The Spectre of Plagiarism Haunting Europe
A spectre is haunting Europe, and this time it is the spectre of plagiarism and scientific misconduct. Some high-profile politicians have had to resign in the last 18 months - but the revelations are also shaking respected European universities.
Many European countries, especially Germany, have long considered it unnecessary to give plagiarism more than a cursory look. One trusts in the self-cleansing powers of science, end of story.
Last February, a reviewer of German Defence Minister Karl-Theodor zu Guttenberg’s doctoral dissertation discovered and documented some plagiarised passages.
When the papers pounced on this, zu Guttenberg denied any wrongdoing, calling the accusations “absurd”. If he had messed up the odd footnote, he said he would fix it for the second edition.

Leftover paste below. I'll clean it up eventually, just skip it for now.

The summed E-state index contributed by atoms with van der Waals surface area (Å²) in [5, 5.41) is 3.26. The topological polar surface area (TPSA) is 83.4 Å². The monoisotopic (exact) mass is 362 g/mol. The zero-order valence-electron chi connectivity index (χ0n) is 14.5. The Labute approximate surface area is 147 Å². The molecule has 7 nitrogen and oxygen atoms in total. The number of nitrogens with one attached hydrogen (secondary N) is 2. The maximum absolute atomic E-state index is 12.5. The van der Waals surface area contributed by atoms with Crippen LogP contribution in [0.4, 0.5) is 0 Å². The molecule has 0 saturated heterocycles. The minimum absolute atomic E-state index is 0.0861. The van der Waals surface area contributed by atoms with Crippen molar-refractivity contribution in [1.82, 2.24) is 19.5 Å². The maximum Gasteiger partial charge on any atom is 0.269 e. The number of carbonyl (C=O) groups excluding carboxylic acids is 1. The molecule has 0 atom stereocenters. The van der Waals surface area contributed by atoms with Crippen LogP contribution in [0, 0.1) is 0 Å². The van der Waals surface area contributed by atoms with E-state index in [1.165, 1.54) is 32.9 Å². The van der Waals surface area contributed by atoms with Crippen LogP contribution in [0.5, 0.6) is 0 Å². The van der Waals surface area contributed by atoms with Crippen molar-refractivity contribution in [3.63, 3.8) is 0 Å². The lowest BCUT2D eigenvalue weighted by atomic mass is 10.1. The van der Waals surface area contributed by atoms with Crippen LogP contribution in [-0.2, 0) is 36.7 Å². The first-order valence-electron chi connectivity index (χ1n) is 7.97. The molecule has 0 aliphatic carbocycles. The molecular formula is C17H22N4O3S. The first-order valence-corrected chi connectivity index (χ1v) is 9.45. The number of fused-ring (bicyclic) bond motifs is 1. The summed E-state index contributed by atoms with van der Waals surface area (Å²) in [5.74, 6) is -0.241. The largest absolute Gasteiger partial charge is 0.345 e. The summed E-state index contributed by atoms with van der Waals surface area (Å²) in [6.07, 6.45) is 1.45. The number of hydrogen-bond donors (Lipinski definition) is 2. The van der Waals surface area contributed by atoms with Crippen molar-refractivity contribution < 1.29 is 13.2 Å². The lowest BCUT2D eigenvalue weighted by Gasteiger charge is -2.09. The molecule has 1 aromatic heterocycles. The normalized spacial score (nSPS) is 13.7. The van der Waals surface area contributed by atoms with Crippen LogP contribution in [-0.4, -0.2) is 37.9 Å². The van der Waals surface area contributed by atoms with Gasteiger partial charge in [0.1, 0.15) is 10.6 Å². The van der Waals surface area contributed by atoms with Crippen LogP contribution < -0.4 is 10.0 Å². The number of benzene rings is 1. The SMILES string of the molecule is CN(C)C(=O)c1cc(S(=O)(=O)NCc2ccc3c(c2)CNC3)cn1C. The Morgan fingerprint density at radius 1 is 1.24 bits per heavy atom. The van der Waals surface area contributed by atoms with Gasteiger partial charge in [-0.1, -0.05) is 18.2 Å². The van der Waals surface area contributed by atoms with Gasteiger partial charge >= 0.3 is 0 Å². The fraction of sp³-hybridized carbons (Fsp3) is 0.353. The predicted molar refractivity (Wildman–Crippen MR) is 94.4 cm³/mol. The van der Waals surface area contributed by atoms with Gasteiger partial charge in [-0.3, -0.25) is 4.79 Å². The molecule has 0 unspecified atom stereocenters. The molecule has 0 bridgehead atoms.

Within days, a group of people formed around a wiki they called GuttenPlag Wiki and proved him to be quite wrong. He had to resign just two weeks later.
That was not the end of it. Soon it was suspected that a major ex-politician’s daughter was guilty of plagiarism in her dissertation, and a new wiki was set up, VroniPlag Wiki, to document this case. Quite soon plagiarism was discovered in yet another dissertation, and it has not stopped. Currently there are 27 documented cases on the site.
Elsewhere in Europe similar problems have emerged. A Romanian education minister lasted just a week in office before having to step down, accused of plagiarising academic papers.